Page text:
Patterns for the Weekend: Improving Your Leg Aids

Designed for hunt seat riders, this pattern can benefit just about everyone.

The goal if this exercise is to determine how much you rely on your hands instead of using your legs when it comes to steering, turning, and positioning your horse.

You’ll want to bridge your reins and hold them in your dominant hand. Put your free hand on your hip or leg, or allow it to hang loosely by your side. Just make sure it isn’t interfering with your riding or on your reins. Using only one hand will help to make sure you’re using your leg. You can also put your rein hand low in front of your saddle in order to use it as little as possible.

Even though your English horse won’t neck rein like a western performance horse, if it has solid fundamentals, it should move laterally when leg pressure is applied behind the girth.

For this exercise, you will need:

  • cones
  • ground poles
  • jump standards

The pattern should include circles or a figure-eight around the cones, weaving through a line of jump standards, and riding over the ground poles.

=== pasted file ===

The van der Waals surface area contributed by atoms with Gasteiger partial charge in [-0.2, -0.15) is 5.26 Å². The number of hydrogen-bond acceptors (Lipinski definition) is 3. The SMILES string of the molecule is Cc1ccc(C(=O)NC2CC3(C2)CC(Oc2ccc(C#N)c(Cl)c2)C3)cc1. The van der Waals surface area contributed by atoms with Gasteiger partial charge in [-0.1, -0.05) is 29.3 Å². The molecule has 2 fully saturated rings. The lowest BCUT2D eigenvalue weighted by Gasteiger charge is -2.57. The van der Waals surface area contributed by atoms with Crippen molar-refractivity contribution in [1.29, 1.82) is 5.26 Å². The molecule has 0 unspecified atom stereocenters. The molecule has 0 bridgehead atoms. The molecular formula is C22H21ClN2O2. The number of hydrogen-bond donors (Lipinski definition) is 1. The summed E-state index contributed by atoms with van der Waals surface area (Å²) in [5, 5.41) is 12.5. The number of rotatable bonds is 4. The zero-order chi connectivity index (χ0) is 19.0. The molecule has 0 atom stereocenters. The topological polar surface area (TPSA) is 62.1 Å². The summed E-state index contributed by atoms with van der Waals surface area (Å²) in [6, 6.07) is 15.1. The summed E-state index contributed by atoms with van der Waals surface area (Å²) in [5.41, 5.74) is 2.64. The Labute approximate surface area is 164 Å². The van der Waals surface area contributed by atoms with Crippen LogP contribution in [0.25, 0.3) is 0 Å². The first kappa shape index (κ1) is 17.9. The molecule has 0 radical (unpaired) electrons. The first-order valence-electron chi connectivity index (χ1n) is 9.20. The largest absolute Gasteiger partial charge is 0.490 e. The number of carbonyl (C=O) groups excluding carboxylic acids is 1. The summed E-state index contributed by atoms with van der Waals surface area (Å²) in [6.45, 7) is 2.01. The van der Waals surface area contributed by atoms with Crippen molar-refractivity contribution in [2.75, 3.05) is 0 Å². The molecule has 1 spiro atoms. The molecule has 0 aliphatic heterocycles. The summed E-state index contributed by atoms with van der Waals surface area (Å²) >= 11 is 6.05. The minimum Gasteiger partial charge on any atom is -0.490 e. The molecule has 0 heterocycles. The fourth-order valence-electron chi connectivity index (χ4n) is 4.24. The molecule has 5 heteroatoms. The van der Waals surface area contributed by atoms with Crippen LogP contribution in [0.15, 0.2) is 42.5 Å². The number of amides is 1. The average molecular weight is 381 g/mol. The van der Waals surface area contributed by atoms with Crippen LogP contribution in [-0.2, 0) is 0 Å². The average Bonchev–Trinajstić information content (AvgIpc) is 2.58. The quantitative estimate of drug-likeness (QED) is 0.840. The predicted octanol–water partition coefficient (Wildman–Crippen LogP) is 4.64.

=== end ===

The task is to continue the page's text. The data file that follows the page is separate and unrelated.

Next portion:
You will want to maintain light, steady contact with your rein hand, but don’t oversteer. For your first few trips through the pattern, ride at the walk or the sitting trot. If your horse tries to lean on your hand, give firmer cues with your legs. Lighten up as your horse responds accordingly.

You may need to half halt as you approach each turn or circle. This will get your horse’s attention when you shift your weight and use your leg. If your horse speeds up when you use your outside leg, you can half halt again to in order to contain the forward energy and teach your horse to yield laterally to your leg. If your horse cuts corners, use your inside leg. No matter which leg you use, your horse should yield to pressure.

Only move to the canter once you are executing the course well at the trot.

This pattern has been adapted from this article published by Horse Illustrated.